Kansas and Survivor are slightly different samples of generic rock'n'roll enboldened by hit singles. Kansas came first, with 1977's "Dust In the Wind" and "Carry On Wayward Son." And they certainly have carried on, though there's an irony now: The band that once offered a promising American heartland alternative to the ponderous British art-rock of Yes and Genesis has become a beautifully produced but increasingly unimaginative contemporary Christian rock group. It's a fact that's neither hidden nor obvious, but a careful reading of the lyrics and an awareness of guitarist-songwriter Kerry Livgren's born-again proclamations suggest that Kansas has conceded its artistic edge to bland spiritual affirmation.
"Vinyl Confessions" continues the tradition of impeccable playing (particularly from Livgren and violinist Robby Steinhardt) mired in a sterile formula of classical overtones and rock-opera grandiosity. There's a new face -- John Elefante replacing Steve Walsh on keyboards and some vocals -- but mostly it's familiar fare: "Play the Game Tonight," "Diamonds and Pearls" (and a dozen other cliches leading up to the typically pompous preachiness of "Nothing remains of the things that we strive to attain/Only the love that is lasting will not be in vain"). Guess who they're talking about here and on all the other save-the- world lyrics in "Borderline," "Crossfire" and "Face It?" Unfortunately, for all their good intentions, Kansas has failed to wrap their message in the kind of cloth that will attract the uncommited, and they've failed to shield it in convincing melodies. This "Confession" may fall on deaf ears.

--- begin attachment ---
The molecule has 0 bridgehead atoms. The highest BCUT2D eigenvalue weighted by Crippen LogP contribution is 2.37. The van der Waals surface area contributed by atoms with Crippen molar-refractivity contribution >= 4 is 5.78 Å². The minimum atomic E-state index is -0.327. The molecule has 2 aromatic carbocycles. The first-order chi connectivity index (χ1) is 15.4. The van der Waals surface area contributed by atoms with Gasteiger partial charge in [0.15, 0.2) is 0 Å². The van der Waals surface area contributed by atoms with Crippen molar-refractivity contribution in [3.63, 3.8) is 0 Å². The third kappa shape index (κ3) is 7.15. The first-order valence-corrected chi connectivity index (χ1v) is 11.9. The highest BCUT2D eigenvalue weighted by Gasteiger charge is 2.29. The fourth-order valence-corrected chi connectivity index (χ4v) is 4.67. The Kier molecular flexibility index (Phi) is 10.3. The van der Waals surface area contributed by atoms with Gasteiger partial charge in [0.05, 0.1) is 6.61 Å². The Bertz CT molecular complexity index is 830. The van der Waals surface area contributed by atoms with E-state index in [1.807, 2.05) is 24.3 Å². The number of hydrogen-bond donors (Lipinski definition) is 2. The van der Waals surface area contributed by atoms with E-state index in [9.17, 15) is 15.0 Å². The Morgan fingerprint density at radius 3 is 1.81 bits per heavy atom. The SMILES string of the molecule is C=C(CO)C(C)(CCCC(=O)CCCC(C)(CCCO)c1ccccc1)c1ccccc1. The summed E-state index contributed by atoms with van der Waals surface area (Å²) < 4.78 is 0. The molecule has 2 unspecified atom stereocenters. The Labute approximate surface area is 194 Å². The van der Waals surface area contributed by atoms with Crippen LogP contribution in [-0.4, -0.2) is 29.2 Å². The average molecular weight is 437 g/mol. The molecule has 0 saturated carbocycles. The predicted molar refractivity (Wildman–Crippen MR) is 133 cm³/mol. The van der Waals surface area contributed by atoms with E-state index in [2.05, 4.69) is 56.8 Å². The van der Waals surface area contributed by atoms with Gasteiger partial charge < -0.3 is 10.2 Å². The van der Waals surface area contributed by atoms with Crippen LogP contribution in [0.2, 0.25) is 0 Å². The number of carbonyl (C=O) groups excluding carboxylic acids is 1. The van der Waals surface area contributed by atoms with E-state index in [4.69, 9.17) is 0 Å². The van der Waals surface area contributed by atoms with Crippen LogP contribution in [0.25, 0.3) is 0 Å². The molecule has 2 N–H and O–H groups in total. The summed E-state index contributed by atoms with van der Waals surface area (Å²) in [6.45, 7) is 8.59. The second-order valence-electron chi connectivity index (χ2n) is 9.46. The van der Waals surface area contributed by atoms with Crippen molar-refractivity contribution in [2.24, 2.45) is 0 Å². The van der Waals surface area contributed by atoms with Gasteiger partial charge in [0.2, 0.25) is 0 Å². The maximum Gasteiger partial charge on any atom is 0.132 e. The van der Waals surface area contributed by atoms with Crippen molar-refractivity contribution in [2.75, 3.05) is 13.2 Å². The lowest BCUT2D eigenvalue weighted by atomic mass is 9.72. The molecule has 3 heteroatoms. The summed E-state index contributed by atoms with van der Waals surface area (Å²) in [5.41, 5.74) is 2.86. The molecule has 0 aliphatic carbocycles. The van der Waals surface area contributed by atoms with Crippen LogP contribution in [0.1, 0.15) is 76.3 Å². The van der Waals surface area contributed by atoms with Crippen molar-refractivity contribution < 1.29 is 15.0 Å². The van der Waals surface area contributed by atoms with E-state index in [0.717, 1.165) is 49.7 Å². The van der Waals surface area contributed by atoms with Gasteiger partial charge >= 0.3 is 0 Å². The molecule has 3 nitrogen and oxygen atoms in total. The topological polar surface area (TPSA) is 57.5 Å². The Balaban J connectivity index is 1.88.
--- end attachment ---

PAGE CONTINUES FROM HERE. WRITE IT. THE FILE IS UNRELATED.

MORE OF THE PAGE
Survivor has scored a knockout punch with "Eye of the Tiger," the immensely successful theme song for the immensely successful film, "Rocky III." That should be sweet music to the ear of Jim Peterik, who is in fact, a survivor: Remember the Ides of March and Peterik's 12-year-old hit, "Vehicle?" Peterik must have spent the intervening years analyzing other people's hits, because Survivor is little more than a picture- perfect compendium of AOR hit ingredients -- chunky riffs, thick guitar chords, skittish keyboards, metronome drumming, high- pitched vocals, simplistic lyrics and uncluttered production.
The band is technically efficient (compared to Kansas' proficiency) but Peterik and company show little more than a base instinct for simple phrases with staying power (the catchy intros to "Feels Like Love" or "American Heartbeat", for instance). But there's a curious lack of passion evident, as if they were holding so tightly to the formula that they forget to care. One could easily match up most of the cuts with any other hard-rock band that dominates the charts, from Foreigner to Loverboy to Johnny Cougar to REO to -- well, you get the idea. Just like Survivor did. ON RECORD, ON STAGE THE ALBUMS: Kansas, "Vinyl Confessions" (Kirshner FZ38002) Survivor, "Eye of the Tiger" (Scotti Brothers FZ38062). THE SHOW: Kansas and Survivor, Sunday at Merriweather Post Pavilion.